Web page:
Prime Minister Benjamin Netanyahu won the Israel election for the bloc of right-wing and religious parties that took place on Monday.
It was one less seat that was predicted for the majority in Knesset. Nevertheless, according to the exit polls that channeled through three television networks, the voter turnout finalized 71% – up from 69.8% in the previous election. Netanyahu tweeted “thank you”, after the bloc victory.
The first polls reported 36-37 seats for Netanyahu’s Likud. Their allied forces, UTJ and Yamina, won 9 in Shas, 7-8 and 6-7 respectively. While the polls for Blue and White showed 33 seats, with the allies Labor-Gesher-Meretz 6-7, the Joint List 14-15 and Yisrael Beytenu 6-8, cementing victory for Netanyahu.
Gantz gained one seat to the 34 while the blocs shifted steadily and it left the right-wing with 59 seats, as updated by Channel 13. The channel refreshed the seat numbers at around 1 a.m. Israel time.
The numbers should be subject to change overnight and abruptly, as the soldiers tend to vote for the right and they have not yet been recounted. The Joint List expects to go down a seat when soldiers vote and their votes are added.
Despite the stats, if the Right fails to grab its 61st seat, it could mean a lot because Otzma Yehudit refused to quit the election race, as opposed to Netanyahu’s repeated suggestions. This victory will most likely enable Netanyahu to form a coalition since December 2018.
Netanyahu had since consulted with the heads of the parties in his side after the exit polls. They agreed to form a spearhead nationalist government that will take place very soon.
Sources in Likud report that he will attempt to secure a government seat before facing a criminal trial in March 17.
They doubt that Benny Gantz, the Blue and White leader, would resign from politics. He has thanked his supporters and said: “I will continue to struggle for our ideology for you,” further cementing the fact that he will not resign from politics.
Yisrael Beytenu leader Avigdor Liberman ensures it’s not over: “We have to wait for the final results. Yisrael Beytenu won’t compromise a millimeter from what it promised its voters.”
There has been a very high turnout in the country, and no signs of voter apathy. The unprecedented third election in under a year influenced many citizens to cast their ballots to try and get the country to dodge the feared political stalemates. The voter turnout was 71%, up from 69.83% in September and 68.46% in April. More than 200,000 voters who cast ballots on Monday, haven’t voted in September, and this will hopefully spark a voting culture and avoidance of voter apathy.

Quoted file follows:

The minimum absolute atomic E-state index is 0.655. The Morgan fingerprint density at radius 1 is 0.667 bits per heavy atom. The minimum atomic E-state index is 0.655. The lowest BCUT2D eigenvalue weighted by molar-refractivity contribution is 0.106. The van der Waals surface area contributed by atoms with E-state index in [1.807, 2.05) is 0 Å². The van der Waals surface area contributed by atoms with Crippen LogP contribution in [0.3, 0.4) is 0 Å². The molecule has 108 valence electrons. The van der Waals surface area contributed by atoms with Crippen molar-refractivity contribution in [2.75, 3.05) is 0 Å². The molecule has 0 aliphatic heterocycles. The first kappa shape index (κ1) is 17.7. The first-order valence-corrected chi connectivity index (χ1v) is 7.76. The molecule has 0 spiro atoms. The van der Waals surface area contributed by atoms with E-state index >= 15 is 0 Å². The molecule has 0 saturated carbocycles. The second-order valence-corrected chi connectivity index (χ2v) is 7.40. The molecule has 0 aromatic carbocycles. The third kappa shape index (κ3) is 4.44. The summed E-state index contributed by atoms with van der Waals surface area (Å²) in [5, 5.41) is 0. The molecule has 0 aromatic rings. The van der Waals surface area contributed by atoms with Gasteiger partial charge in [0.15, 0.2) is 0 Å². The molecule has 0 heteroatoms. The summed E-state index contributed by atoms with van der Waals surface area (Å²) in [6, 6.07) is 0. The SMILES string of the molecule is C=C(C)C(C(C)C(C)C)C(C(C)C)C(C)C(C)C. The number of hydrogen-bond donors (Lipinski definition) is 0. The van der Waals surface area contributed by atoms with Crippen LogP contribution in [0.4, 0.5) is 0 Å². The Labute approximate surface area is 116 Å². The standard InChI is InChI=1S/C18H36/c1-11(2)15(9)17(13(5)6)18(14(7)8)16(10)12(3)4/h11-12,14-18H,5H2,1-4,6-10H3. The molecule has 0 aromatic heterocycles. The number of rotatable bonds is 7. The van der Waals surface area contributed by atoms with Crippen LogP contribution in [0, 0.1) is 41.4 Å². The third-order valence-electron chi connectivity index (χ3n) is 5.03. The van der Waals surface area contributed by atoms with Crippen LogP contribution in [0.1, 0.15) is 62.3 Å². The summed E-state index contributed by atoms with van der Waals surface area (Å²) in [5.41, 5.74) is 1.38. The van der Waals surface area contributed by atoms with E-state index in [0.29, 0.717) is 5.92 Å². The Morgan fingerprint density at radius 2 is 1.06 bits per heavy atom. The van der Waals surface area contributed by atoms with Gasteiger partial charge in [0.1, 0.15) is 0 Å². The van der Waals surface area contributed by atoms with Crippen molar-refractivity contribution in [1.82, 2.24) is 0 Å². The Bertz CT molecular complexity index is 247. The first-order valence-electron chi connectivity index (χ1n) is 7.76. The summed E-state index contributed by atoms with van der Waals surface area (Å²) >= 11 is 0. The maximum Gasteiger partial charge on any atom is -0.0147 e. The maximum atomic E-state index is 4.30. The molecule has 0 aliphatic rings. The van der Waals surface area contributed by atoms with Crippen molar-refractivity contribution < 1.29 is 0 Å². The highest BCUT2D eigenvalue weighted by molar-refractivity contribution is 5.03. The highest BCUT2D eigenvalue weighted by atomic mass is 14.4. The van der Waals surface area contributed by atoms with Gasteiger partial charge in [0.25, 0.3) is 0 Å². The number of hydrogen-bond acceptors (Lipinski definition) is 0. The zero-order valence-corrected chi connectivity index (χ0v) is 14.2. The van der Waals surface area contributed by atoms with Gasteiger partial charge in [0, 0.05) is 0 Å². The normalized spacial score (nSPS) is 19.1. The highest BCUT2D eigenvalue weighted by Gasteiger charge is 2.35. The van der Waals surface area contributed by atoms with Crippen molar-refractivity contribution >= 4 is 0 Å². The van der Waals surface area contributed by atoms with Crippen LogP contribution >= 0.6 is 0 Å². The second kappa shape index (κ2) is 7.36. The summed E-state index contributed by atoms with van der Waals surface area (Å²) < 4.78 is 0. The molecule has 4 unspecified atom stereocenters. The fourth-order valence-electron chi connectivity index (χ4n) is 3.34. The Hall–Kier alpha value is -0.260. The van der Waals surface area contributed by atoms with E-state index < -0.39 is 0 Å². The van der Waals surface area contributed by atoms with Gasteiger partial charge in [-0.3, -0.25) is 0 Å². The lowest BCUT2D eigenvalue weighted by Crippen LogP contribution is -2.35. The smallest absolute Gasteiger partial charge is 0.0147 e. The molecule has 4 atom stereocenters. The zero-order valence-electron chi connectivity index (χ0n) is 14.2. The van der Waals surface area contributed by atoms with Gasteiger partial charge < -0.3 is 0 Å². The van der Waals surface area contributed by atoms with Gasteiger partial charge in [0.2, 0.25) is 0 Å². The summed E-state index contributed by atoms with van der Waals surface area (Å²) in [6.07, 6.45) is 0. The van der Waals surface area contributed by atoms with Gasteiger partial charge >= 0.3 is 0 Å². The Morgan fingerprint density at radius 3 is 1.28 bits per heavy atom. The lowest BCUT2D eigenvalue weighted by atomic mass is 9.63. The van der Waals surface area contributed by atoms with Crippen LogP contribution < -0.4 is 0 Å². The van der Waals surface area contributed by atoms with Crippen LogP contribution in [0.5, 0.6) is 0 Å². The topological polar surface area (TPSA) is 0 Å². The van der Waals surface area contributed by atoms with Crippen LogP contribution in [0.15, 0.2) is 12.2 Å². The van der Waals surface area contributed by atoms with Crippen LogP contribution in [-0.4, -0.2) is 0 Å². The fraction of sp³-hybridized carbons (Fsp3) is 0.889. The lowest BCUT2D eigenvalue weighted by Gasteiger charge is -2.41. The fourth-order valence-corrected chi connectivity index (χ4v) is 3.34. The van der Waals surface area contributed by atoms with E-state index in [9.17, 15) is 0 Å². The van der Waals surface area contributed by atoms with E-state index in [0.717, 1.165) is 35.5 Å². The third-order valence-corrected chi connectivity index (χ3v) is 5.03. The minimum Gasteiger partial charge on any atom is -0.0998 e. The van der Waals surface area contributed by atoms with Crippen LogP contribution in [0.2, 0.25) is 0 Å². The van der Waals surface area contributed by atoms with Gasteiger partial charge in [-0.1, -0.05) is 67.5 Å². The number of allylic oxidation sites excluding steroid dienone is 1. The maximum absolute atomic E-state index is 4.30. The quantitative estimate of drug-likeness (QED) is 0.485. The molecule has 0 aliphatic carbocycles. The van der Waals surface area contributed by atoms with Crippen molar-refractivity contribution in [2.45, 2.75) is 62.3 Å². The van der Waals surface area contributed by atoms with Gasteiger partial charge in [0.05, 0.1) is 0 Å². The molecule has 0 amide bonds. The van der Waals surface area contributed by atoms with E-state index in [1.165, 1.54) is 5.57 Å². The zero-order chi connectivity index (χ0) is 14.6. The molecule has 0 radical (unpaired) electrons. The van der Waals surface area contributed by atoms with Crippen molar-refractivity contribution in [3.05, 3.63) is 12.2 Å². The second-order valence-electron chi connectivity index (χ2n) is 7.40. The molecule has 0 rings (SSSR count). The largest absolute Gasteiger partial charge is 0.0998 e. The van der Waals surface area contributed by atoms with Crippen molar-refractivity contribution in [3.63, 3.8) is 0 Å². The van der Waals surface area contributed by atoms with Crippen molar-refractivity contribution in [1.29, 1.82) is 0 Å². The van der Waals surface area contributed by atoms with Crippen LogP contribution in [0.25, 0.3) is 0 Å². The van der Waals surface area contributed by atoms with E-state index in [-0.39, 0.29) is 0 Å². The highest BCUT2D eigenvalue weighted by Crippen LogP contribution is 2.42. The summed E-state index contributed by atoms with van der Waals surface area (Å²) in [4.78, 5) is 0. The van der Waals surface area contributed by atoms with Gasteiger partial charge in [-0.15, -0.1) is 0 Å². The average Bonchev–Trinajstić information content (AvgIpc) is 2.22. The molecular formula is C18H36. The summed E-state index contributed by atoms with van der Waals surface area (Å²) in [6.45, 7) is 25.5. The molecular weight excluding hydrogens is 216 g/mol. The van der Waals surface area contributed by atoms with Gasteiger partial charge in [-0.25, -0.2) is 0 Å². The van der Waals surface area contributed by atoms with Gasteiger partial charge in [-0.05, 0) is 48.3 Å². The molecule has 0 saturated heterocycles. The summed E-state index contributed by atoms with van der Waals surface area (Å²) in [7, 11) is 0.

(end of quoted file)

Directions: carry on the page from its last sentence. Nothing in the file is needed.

There were special polling stations reserved for more than 4,000 quarantined coronavirus citizens, and the turnout was even higher among the 5,630 people quarantined. Gantz and his No. 2, Yair Lapid, took to the streets and urged people to vote with using megaphones. The party turnout in Tel Aviv has been unbelievably low, and very far behind the rest of the section turnouts around the country.
Netanyahu has since complained about the Judea and Samaria low turnout, as well as the small towns down South, as he urged Likud supporters to vote. The Likud complained that the press somehow managed to make it look like the party was well ahead. This completely discouraged voters to go out and vote in the final hours.
The campaigns didn’t go without controversies and forgeries. Complaints in the Central Elections Committee about forgeries and hidden ballots circulated. Not only that, Blue and White blamed Likud for editing, snipping, and doctoring a video of Gantz.
In the original video, Gantz warns Blue and White supporters: “If you don’t put Blue and White in the ballot box, there will be a fourth election.”
The Likud managed to doctor the video and making their own video where Gantz says: “Don’t put Blue and White in the ballot box.”
Head of the Central Elections Committee, Neal Hendel forced Likud to pay Blue and White NIS 7,500. They were also to promptly remove the slander video from Facebook and their social media pages.
Michael Peres — Mikey to his friends — was born in Montreal, the biggest city in Canada’s Quebec province, in an orthodox Jewish community. Since then, his life has taken a few different twists and turns, but currently, he’s as a software engineer, mathematician, founder, radio host, and a full-time traveller. Peres currently resides in Seattle, Washington, which he uses as an operating base for his various projects.